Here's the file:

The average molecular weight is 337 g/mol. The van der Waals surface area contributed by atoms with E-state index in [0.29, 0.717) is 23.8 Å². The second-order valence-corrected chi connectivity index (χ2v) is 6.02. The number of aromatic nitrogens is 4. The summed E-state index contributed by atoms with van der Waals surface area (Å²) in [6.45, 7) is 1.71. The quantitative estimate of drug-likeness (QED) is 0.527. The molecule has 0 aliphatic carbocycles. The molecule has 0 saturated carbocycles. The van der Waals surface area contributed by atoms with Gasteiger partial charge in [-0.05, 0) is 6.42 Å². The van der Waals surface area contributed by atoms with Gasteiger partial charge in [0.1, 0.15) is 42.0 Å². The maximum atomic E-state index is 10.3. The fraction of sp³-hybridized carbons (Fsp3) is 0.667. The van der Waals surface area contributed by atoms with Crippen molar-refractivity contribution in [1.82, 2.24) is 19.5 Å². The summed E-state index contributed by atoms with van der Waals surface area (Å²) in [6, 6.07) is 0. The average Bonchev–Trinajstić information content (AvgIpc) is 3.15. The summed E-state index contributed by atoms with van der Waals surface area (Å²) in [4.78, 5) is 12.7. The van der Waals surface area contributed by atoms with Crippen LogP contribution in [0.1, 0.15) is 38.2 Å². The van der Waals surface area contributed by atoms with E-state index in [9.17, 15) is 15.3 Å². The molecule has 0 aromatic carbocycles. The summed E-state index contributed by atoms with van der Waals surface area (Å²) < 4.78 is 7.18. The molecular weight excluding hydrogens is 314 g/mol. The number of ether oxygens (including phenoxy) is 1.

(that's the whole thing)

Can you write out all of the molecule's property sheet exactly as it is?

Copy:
The average molecular weight is 337 g/mol. The van der Waals surface area contributed by atoms with E-state index in [0.29, 0.717) is 23.8 Å². The second-order valence-corrected chi connectivity index (χ2v) is 6.02. The number of aromatic nitrogens is 4. The summed E-state index contributed by atoms with van der Waals surface area (Å²) in [6.45, 7) is 1.71. The quantitative estimate of drug-likeness (QED) is 0.527. The molecule has 0 aliphatic carbocycles. The molecule has 0 saturated carbocycles. The van der Waals surface area contributed by atoms with Gasteiger partial charge in [-0.05, 0) is 6.42 Å². The van der Waals surface area contributed by atoms with Gasteiger partial charge in [0.1, 0.15) is 42.0 Å². The maximum atomic E-state index is 10.3. The fraction of sp³-hybridized carbons (Fsp3) is 0.667. The van der Waals surface area contributed by atoms with Crippen molar-refractivity contribution in [1.82, 2.24) is 19.5 Å². The summed E-state index contributed by atoms with van der Waals surface area (Å²) in [6, 6.07) is 0. The average Bonchev–Trinajstić information content (AvgIpc) is 3.15. The summed E-state index contributed by atoms with van der Waals surface area (Å²) in [4.78, 5) is 12.7. The van der Waals surface area contributed by atoms with Crippen LogP contribution in [0.1, 0.15) is 38.2 Å². The van der Waals surface area contributed by atoms with E-state index in [9.17, 15) is 15.3 Å². The molecule has 0 aromatic carbocycles. The summed E-state index contributed by atoms with van der Waals surface area (Å²) < 4.78 is 7.18. The molecular weight excluding hydrogens is 314 g/mol. The number of ether oxygens (including phenoxy) is 1.